JU GAR TONG LONG KYUN - SOUTHERN PRAYING MANTIS
The Southern Mantis - or Praying Mantis style is a very original Hakka style that comes from the heart of the West Hakka community centre Huizhou “Waijaw”.
The style is called “朱家螳螂拳 Ju Gar Tong Long kyun” - in Cantonese.
According to the legend, Ju Gar, also known as the Southern Praying Mantis, originated from the Shaolin Temple in Fujian Province in the Qing Dynasty.
It was carried in the Dongjiang “Dung gong” River Valley and was created by “Ju An Naam” - 朱亞南, who was from Wuhua Guangdong “Hm Wa Gwongdung”. “Ju An Naam” was weak and sick.
At the age of seventeen, he met the Fujian Shaolin monk and herbal doctor and built up a close relationship.
Master of Shaolin Zen Buddhism was fortunate enough for Ju An Naam to heal and cure him. When Master saw the Ju An Naam personality was pure and savvy, he took him to the Shaolin Temple in Fujian.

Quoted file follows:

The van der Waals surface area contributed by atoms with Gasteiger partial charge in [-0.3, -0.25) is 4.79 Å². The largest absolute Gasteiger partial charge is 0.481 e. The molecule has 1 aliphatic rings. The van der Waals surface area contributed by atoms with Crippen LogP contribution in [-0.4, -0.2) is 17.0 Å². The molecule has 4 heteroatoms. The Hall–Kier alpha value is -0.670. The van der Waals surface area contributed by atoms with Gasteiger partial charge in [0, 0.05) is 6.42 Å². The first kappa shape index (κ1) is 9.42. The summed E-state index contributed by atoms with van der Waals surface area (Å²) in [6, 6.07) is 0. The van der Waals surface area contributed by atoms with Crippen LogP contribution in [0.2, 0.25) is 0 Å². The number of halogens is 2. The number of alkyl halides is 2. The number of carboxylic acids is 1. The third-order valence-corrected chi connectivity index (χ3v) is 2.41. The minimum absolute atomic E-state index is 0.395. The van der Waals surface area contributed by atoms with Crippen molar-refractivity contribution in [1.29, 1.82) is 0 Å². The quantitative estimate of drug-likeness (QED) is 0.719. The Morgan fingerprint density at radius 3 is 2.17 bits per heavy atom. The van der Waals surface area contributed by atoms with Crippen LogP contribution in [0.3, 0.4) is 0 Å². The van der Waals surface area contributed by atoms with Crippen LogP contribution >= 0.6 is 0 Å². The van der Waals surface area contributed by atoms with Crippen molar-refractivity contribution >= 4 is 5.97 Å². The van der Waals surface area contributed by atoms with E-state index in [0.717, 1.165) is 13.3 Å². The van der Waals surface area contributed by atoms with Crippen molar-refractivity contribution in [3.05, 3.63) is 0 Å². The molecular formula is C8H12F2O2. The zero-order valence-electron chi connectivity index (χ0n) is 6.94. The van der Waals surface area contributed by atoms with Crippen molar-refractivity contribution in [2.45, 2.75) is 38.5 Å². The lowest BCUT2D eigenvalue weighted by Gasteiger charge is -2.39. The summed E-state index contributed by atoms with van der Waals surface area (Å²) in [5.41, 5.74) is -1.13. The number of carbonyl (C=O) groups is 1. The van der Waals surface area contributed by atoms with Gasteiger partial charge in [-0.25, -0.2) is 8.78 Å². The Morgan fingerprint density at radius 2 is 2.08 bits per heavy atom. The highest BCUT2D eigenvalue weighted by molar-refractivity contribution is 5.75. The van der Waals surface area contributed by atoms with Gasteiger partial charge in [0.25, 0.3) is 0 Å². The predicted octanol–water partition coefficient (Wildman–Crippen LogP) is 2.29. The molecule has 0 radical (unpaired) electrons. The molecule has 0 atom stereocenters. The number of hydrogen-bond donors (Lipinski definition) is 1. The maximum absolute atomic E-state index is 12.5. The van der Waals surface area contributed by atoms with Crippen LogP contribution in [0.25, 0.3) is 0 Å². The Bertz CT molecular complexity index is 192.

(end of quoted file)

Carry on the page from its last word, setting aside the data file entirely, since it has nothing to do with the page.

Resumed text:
Those who enter the temple, regardless of the monks, are forced to practice martial arts. After several years of martial arts Ju An Naam’s bones and muscles became stronger and stronger.
One day, Ju An Naam walked through the woods, seeing a mantis and a sparrow fighting on a tree, brave and fierce, the sparrow was injured and defeated. Ju An Naam was suddenly inspired, thinking he could learn the skills and use it as a technic. So he captured the mantis and observed it day and night to get a close look at its fighting techniques. He then joined the traditional Shaolin boxing and with a group of Fujian Shaolin elders monks, he created a new Shaolin school-less “Ju Gar Kyun” combining the mantis and traditional Shaolin boxing skills. It is called “Southern Mantis boxing".
“Ju An Naam” 朱亞南 - ancestor of style —> first generation “Wong Fuk Gou” 黃福高 —> second generation “Lau Soi” 劉水 —> third generation “Mha Ming Sum” 馬銘森 —> fourth generation “Chan Kim Ming” 陳建明 —> fifth generation Lukas Slavicek